New York’s revitalized districts sizzle with creative fervor yet other parts of town struggle with poverty and crime. Chicago’s Lakefront exudes prosperity while pockets of the West and South sides look like they’ve been bombed. Even an economically challenged city like Philadelphia sports charming, bustling Center City neighborhoods along with extensive post-industrial ruins.
We expect extremes in American cities–except in the case of Detroit, which all too often viewed as one, big, monolithic mess. Folks elsewhere can’t even imagine the existence of beloved spots in the city like the charming Riverwalk, the bustling Campus Martius town square, the bountiful Eastern Market, the lovely Dequindre Cut bike trail, cozy neighborhood restaurants or hot music clubs. Ambitious downtown redevelopment projects, such as Quicken Loans and Compuserve's downtown headquarters, come as shock. So does a housing shortage in the flourishing Midtown area–home to Wayne State University and two world-class medical centers, Detroit Medical Center and Henry Ford Health System.
And that’s only part of what most people don’t know about Detroit. While downtown and Midtown fit the usual pattern of urban progress–established institutions and developers guiding most of the changes — other parts of town are following a different playbook for revitalization.
The best example is Southwest Detroit–a traditional blue collar area once filled with auto factories that’s been a melting pot for successive waves of immigrants from Central Europe, the American South and, now, Latin America and the Middle East. While poorer than any other part of town, according to figures from Data Driven Detroit (DDD), Southwest’s entrepreneurial vigor, community spirit and appealing urban ambience position it as a promising model for Detroit’s future.
Many people from outside the neighborhoods are immediately impressed by its wealth of small businesses, lively street life and ethnic diversity, notes Rachel Perschetz, a tourism development specialist who recently moved to Detroit from Washington, D.C. Southwest is 39 percent Hispanic, 39 percent African-American and 18 percent white.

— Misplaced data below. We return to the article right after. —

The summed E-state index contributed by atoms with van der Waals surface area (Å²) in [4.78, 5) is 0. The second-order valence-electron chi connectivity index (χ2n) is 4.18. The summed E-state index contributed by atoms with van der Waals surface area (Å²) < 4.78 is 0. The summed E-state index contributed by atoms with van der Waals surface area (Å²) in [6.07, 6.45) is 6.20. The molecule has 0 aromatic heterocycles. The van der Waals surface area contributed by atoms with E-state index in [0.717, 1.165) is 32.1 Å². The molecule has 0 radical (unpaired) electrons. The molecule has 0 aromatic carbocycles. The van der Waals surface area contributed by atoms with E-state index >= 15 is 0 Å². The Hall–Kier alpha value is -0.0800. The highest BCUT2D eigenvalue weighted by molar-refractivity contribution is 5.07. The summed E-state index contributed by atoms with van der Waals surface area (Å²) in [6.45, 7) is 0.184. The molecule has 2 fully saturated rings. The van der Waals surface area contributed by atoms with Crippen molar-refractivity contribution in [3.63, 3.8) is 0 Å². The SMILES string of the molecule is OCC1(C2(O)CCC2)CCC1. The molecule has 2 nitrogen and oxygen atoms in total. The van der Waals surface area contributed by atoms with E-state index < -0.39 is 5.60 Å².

It’s also hailed as Detroit’s most walkable neighborhood. Vernor Highway, despite its name, is a classic two-lane urban artery running from downtown to the doorstep of Ford’s River Rouge auto plant, lined most of the way with grocery stores, taquerias, churches, bakeries, drug stores, furniture stores and other establishments that meet people’s everyday needs. Kathy Wendler, president of the Southwest Detroit Business Association, says the street “has become our plaza or piazza. It’s where people meet and greet. That helps explain strong social relationships in the neighborhood.”
Wendler also points to the high concentration of independently owned businesses as another of the neighborhood’s assets. “The money turns over in the community more times,” she says, rather than being vacuumed by out-of-town chains.
“A lot of people moving to town rent elsewhere but then buy a house in Southwest,” adds Perschetz, citing strong community involvement in the schools, fewer vacant properties and many grassroots organizations working to make things better as prime reasons.
Perschetz was introduced to the neighborhood as part of the Detroit Revitalization Fellows Program , a Wayne State University project (supported by the Kresge Foundation, the Ford Foundation, Hudson-Webber Foundation, the Skillman Foundation and Wayne State) that pairs rising young professionals with organizations at the forefront revitalization efforts across the city. She’s now working with Southwest Housing Solutions, a longstanding nonprofit affordable housing and commercial property developer. Her primary focus is Vista, an ambitious community-driven retail and arts development near the Ambassador Bridge to Canada.
“Southwest Detroit is already a popular destination for visitors from Canada and Detroit suburbs, specifically for the Mexican restaurants,” she explains. The 20-block project aims to capitalize on this asset by creating vibrant public spaces, new shops and cultural events, which can be enjoyed by local residents as well as bringing visitors, jobs and investment to the community.
“We have people driving 55 miles to Mexicantown for dinner, and then staying only 55 minutes,” observes Tim Thorland, executive director of Southwest Housing Solutions. “We want to make it more of a destination–a neighborhood based attraction like you see in other cities.”
Maria Salinas, who was born and grew up in Southwest in the 1960s and ’70s, remembers that, “when the factories started closing down in the ’80s it was hard for the neighborhood. It got less safe, more houses were empty. The jobs weren’t there anymore.”
But people didn’t give up, she says. “You see entrepreneurs everywhere, people in trucks selling tacos and ice cream. This is a very hard-working community with a real spirit. That is what has sustained us.”
Salinas, Executive Director of the Congress of Communities, is working with residents, especially youth, in Southwest and other Detroit communities. “I think in the coming years Southwest can be a model for other neighborhoods in Detroit and other cities by maintaining and sustaining the grassroots culture here. We can revitalize without losing our special vibe.”